But before we get too carried away about the robotic future, there was another event with a drone that reminds us a lot of work still needs to be done. A drone aircraft out of Tyndall Air Force Base, Fla., plunged into the Gulf of Mexico near St. Joseph Peninsula State Park after it was destroyed by ground controllers.
Tyndall officials said the unmanned Air Force QF-4 target drone assigned to the 53rd Weapons Evaluation Group was destroyed after it went "haywire." The Vietnam-era Phantom, converted to fly without a pilot, carries a self-destruct charge and was destroyed as it returned to base after a routine operation. That drone is being replaced by QF-16 drones, unmanned Falcon jets. (Post)
Stay tuned, readers.
NASA is offering its expertise and test facilities to potential lunar-lander partners who might be able to help mount scientific missions to the Moon as early as 2018. A July 2 request for information seeks concepts for an industry-developed robotic lander for NASA and commercial missions. Responses are due Aug. 2.
NASA is proposing no-exchange-of-funds partnerships to private companies willing to put up funding for lander development. NASA is piggybacking on the Google Lunar X Prize, $30 million in prizes to teams that can land a robotic spacecraft on the lunar surface. Right now 22 teams worldwide are in the running, working against a deadline of Dec. 31, 2015. NASA has two facilities in the Gulf Coast region: Stennis Space Center, Miss., and Michoud Assembly Facility, New Orleans. (Post)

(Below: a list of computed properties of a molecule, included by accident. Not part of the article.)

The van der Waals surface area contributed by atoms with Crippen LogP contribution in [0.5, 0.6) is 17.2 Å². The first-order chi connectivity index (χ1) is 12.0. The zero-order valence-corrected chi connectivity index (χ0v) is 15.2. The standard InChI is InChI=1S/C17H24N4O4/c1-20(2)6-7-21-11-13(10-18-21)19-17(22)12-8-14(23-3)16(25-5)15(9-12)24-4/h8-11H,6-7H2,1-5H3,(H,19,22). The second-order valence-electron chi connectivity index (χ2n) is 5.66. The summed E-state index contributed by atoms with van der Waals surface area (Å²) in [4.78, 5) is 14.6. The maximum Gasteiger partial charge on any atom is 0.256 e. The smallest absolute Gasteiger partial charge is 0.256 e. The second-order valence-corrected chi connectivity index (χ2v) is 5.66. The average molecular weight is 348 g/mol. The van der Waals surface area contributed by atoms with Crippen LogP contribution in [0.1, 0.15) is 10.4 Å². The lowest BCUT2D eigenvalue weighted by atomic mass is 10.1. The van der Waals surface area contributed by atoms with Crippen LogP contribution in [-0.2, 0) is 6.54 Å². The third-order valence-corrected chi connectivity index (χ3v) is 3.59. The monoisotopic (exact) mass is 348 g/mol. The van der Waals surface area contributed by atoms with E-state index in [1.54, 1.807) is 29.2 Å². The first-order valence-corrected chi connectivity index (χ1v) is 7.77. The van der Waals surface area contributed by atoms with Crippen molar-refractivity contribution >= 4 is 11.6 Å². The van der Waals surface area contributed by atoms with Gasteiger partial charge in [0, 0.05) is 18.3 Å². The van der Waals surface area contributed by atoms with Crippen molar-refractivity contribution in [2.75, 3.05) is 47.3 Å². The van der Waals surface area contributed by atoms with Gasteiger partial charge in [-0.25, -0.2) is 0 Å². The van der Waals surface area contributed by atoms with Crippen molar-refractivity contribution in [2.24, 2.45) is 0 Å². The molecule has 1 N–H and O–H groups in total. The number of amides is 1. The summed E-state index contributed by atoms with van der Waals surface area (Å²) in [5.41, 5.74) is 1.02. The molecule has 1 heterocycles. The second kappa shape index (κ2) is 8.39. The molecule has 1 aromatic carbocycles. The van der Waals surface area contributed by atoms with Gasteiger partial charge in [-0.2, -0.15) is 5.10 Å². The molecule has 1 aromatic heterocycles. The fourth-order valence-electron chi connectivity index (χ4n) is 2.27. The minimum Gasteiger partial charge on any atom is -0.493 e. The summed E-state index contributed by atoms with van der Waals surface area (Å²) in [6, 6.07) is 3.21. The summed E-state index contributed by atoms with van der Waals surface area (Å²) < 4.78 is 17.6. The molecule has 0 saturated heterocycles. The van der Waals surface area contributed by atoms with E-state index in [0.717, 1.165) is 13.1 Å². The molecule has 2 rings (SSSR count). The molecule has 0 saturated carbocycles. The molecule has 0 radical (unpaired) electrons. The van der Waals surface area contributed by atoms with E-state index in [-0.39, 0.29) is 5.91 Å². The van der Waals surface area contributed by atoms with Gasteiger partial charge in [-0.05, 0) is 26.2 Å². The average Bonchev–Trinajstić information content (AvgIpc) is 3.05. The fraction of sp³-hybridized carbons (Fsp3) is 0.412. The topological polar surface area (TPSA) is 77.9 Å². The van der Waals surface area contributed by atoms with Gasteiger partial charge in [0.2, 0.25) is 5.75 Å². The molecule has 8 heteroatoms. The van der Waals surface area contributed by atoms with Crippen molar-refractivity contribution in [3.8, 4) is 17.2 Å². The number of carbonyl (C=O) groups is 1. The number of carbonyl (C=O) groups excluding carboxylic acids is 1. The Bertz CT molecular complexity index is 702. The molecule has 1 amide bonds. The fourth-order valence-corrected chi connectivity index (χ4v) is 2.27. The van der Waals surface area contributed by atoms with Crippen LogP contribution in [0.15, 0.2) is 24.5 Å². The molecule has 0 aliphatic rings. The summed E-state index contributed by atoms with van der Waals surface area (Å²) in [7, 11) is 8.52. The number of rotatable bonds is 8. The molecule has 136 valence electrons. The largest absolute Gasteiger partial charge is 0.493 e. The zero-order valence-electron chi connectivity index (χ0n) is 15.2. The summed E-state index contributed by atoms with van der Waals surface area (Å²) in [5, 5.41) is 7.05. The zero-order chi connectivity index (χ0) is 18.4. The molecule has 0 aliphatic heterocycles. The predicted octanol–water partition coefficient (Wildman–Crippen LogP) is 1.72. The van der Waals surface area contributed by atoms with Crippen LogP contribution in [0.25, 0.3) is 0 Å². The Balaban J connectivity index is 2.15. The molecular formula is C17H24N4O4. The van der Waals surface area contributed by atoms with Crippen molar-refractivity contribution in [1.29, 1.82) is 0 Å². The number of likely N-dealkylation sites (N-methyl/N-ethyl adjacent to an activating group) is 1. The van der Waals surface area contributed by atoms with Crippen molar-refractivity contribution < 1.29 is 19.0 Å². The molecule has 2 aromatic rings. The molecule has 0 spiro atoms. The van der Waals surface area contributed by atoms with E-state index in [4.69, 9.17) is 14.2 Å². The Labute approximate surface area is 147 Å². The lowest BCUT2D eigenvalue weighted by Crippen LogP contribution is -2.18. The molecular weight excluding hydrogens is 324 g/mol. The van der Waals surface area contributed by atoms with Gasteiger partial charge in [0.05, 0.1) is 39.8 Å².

The Integrated Training Center at Eglin Air Force Base, Fla., has trained the 100th pilot to fly an F-35. Maj. Robert Miller chalked up the milestone when he took to the skies above Eglin July 9. The joint service partners at Eglin have flown 2,292 F-35 hours and have 28 aircraft, the largest fleet of F-35s in the world. About 100 pilots and 2,200 maintainers will be qualified annually through the training system at the base. (Post)
The U.K.'s easyJet firmed up an order for 35 A320s with currently available engines and 100 that will be powered by new, more fuel-efficient engines. EasyJet is the U.K.’s largest airline, carrying 55 million passengers a year. It’s also the largest A320 family customer and operator in Europe. (Post)
Northwest Florida Beaches International Airport near Panama City, Fla., needs new hangars to lure a top tier aerospace company, according to Bay County Economic Development Alliance Director Neal Wade. He wants two hangars at a cost of some $30 million.
Wade said a couple of potential sources for funding are being worked. Airport Executive Director Parker W. McClellan agreed. He said that if one hangar opened, there could be 50 to 200 additional acres of property that could be developed.
Wade noted that in April, an aircraft maintenance company announced the opening of a 400,000-square-foot facility at Alabama's Dothan Regional Airport. The availability of hangar space was key, Wade said. (Post)
-- Eglin Air Force Base, Fla., got a tip of the hat from the Air Force's chief scientist, Mica Endsely. It was during a breakfast during the week that was hosted by the Air Force Association. National Defense magazine reported that Endsley said the future will bring many challenges to Air Force science and technology initiatives. She said the Air Force needs to look at how to better enable rapid innovation, prototyping and testing.
That's when Eglin was mentioned.